It is proof that the provincial government has continued to assist in national economic recovery by encouraging an increase in exports, Sulaiman said.

Meanwhile, regarding the utilization of the spices, long before the arrival of the Europeans, the Chinese and Indians had first traced the spice route in the eastern regions of Indonesia.

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At first, spices tended to be considered an aphrodisiac rather than seasoning. In addition, the ancient Greek philosopher Theophrastus (ca. 372-287 AD) had revealed that spices were used more by healers than cooks.

This is confirmed by a herbalist, Daeng Bani, from Makassar who has been using spices for more than 20 years to treat a number of diseases.

Bani -- who was also a host of the ‘Tambara' Gamasi’ program on a private radio station in Makassar – said that spices -- ranging from coriander, nutmeg to pepper -- were the main ingredients in herbal medicines and were always mixed with other herbal ingredients.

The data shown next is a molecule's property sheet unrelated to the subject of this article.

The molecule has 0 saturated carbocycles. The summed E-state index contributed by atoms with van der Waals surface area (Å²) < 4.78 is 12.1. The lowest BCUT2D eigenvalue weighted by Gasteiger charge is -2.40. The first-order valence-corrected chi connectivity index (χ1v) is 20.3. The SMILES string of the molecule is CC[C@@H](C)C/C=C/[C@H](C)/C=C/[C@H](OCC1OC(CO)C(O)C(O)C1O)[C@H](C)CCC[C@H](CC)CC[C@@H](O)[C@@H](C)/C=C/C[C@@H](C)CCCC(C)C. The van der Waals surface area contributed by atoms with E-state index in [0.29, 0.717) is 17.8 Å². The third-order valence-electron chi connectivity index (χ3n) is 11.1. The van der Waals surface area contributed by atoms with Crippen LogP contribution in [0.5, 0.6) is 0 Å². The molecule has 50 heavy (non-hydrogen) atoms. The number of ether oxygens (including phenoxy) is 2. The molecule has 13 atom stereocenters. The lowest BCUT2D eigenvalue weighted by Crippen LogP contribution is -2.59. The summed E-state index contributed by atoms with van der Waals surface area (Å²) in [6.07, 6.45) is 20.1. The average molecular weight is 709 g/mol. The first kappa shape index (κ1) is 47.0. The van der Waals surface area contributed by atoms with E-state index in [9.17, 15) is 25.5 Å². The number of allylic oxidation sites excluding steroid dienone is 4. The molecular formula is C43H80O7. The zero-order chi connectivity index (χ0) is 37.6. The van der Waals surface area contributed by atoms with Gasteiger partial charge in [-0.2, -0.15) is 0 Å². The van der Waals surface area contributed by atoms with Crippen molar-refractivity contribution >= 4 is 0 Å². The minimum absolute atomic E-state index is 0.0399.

He said he often shared information on the use of spices as herbal medicine ingredients in his radio program as many listeners asked about them.

The herbalist said he is grateful as most listeners with health complaints had managed to recover with spice therapy.

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Specialist traditional healer of bones and nerves, H Salahuddin DM, from Makassar shared similar views on use of spices in herbal medicines.

He said he needs at least 10 types of spices to make his rubbing oil concoction for treating patients. Hence, the knowledge of spices and their use has to be preserved and passed on to the younger generations, he added.

Moreover, the spice trade in the past encouraged intercommunity and intercultural interactions between countries. This also influenced the development of the political and socio-cultural power of the Indonesian nation.

Hence, revitalizing the spice route is not only meant for the sake of history, but also for the benefit of current and future generations. Therefore, the Education, Culture, Research, and Technology Ministry's plan to make the Indonesian Spice Routes a cultural heritage recognized by UNESCO in 2024 should be supported.

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Editor: Fardah Assegaf